John Maeda, Global Head, Computational Design and Inclusion at Automattic, has feverishly championed the importance of design in technology and in business. The former Design Partner at KPCB is credited with helping foster the first generation of engineers to elegantly design, and designers to fluently code. Maeda explains that;

“In the not too distant future, all technology companies will be design companies.”

Some of the most forceful and well-funded startups — Pinterest, Airbnb, Vice Media and, have designers as co-founders. Indeed, the number continues to grow with 36% of the world’s top funded startups now having designers as co-founders. In the year since the first #DesigninTech Reportthe trend for designers entering the world of Venture Capital continues and a further 24 design firms have been acquired by larger design hungry players.

Networked Organising Models

The popularised acquihire by Facebook of Teehan + Lax caused quite thestir in the design industry . But it was merely indicative of the shift of design capabilities from a nice to have to a necessity.

In the innovation economy, designers not only get a set of keys like their engineering and business counterparts — they also act as the key ring holding everything together.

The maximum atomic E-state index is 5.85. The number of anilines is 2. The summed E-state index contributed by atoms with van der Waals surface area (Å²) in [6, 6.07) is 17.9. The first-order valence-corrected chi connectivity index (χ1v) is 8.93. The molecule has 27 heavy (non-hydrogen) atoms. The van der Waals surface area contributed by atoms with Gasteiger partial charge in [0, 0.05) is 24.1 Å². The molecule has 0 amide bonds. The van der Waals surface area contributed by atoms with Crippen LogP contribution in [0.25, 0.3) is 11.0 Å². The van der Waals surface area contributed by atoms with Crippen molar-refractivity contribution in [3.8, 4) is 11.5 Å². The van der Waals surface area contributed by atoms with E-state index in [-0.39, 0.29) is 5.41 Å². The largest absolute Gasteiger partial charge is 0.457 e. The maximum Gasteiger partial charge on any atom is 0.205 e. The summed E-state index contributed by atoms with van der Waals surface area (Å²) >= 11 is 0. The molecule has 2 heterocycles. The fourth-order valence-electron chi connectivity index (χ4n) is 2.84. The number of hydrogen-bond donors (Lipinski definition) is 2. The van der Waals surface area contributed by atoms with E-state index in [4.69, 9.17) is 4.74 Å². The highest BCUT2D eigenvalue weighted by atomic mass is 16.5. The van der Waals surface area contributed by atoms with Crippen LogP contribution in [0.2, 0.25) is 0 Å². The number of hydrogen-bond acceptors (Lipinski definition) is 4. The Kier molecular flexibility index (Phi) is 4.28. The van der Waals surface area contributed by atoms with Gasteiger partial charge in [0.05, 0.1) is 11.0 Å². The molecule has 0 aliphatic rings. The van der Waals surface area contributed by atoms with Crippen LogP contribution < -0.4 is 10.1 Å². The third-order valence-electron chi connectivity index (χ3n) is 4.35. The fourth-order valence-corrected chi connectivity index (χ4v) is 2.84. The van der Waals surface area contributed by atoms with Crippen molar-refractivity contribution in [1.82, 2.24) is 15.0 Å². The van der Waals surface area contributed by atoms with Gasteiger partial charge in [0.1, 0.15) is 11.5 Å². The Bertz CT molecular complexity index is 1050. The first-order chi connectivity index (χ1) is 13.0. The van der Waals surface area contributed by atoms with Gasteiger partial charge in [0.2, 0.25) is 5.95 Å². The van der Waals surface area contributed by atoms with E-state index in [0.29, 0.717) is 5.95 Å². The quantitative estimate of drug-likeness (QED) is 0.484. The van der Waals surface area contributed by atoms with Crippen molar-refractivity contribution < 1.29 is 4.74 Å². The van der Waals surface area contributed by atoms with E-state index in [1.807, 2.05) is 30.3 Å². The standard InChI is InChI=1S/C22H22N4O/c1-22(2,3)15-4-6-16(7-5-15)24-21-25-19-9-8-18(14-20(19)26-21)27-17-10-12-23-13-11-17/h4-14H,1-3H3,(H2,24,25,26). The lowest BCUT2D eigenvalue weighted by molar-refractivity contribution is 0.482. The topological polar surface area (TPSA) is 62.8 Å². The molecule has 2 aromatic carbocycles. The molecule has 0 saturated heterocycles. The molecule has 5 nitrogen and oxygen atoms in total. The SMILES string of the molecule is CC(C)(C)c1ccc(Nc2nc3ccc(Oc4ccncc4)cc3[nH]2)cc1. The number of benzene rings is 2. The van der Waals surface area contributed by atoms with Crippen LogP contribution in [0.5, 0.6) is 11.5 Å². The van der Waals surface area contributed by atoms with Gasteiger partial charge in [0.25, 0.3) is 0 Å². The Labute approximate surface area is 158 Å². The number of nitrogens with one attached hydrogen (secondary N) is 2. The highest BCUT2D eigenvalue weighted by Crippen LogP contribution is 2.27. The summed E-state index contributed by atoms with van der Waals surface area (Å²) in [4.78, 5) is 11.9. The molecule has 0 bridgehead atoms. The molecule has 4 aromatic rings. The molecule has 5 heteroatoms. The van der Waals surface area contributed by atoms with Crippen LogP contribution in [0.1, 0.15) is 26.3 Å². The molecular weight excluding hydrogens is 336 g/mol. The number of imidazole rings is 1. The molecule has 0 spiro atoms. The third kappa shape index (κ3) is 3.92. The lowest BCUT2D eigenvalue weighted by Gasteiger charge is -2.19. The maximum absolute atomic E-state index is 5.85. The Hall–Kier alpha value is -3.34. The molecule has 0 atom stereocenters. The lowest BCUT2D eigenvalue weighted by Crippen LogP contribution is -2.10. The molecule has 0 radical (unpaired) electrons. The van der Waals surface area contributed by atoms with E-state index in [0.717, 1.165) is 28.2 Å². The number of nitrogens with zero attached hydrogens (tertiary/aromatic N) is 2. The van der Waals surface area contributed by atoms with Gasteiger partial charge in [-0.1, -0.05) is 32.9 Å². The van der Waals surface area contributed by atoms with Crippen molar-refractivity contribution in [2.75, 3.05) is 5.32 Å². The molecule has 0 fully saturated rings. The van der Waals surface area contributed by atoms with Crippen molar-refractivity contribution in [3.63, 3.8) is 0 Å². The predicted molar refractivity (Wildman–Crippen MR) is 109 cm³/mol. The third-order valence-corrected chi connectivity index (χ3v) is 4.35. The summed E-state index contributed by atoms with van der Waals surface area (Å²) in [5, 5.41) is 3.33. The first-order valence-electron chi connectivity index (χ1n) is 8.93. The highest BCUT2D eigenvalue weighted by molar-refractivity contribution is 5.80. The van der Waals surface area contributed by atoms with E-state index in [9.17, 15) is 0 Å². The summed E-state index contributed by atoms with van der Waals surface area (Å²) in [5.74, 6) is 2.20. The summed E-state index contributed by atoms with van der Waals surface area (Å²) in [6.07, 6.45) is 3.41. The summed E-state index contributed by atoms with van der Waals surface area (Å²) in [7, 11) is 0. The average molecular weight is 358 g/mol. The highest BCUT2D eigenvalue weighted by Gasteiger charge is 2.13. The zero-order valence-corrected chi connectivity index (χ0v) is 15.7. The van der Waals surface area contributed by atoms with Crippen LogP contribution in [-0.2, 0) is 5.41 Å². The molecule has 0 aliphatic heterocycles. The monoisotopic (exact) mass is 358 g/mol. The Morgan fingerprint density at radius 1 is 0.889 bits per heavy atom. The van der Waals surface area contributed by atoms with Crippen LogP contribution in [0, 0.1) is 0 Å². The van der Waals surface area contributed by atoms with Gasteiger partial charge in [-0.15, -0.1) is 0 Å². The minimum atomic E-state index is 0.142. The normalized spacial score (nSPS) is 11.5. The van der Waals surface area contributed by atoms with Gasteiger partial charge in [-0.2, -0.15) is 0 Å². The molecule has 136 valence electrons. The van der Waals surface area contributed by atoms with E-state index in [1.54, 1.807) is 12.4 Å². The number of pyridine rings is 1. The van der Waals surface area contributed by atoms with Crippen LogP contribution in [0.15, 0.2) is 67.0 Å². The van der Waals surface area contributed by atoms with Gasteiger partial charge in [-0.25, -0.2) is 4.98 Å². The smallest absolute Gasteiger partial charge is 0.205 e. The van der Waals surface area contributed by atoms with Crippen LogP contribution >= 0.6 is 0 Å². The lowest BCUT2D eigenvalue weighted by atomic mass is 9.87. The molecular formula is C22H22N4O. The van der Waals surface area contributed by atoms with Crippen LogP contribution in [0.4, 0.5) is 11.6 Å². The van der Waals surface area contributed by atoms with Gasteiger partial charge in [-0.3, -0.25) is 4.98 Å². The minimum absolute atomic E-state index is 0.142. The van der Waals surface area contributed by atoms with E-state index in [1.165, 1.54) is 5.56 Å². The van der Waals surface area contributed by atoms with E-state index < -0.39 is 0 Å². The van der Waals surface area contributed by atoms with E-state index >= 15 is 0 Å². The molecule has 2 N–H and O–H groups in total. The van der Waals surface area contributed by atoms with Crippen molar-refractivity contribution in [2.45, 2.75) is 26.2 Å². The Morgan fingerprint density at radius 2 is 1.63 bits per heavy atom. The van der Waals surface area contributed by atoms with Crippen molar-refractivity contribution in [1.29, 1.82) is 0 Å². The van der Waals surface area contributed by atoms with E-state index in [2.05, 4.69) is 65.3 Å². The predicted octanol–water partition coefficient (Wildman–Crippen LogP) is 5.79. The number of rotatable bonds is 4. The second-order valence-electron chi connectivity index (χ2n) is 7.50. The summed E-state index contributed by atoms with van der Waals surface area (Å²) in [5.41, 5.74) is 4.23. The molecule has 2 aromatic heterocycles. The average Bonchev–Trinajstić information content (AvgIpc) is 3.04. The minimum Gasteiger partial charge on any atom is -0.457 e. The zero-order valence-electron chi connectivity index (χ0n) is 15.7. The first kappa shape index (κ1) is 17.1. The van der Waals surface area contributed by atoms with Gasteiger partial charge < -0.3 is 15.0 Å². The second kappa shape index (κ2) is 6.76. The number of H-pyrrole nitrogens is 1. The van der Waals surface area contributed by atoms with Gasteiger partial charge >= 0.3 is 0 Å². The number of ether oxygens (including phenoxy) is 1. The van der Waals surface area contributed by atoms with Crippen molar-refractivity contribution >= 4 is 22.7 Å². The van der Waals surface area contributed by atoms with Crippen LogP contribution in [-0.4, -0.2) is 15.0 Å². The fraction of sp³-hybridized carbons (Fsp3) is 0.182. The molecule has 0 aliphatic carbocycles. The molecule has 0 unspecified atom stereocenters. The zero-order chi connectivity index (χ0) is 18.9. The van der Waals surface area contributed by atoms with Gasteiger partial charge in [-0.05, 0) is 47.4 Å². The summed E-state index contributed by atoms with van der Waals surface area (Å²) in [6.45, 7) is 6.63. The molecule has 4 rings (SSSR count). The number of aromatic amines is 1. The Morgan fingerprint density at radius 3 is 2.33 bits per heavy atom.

At the crux of this wider shift are the onerous responsibilities of traditional design agencies having to serve demanding clients with distinctly exceptional business challenges. The days of progressive agencies relying on a narrow set of capabilities are numbered.

The leaner and more adaptive offspring of the traditional model is commonly dubbed the Distributed Agency. Here, both veteran and rising talent band together in remote networks to deliver increased value to clients (that they actually view as partners). This new breed of cooperatives includes the likes of Nobl, Hanno, Siberia, The Moment, The Ready and Modern Tribe.

Something Beautiful

In the technology driven world we have always believed that faster is better. But Moore’s Law is no longer cutting it. In fact it’s the holistic view, the entire customer experience that truly matters. Design is, and always was, the key.

As the role design plays in business continues to expand, the world stands to benefit. Products won’t just look better, they will work better. Services won’t just be provided, they will delight. Organisations won’t just sustain, they will adapt and evolve to become something truly magnificent.

I think back to those Polaroid moments when the magic happened. While I pointlessly flicked the paper in my hands, the faces of friends would faintly appear. The image that I snapped seconds ago would slowly come to life. Like the smartphone, this type of transformative experience will happen again — and with greater frequency.

And as we move into an era where Design is king, andTechnology queen — the two partners will forever change how we live.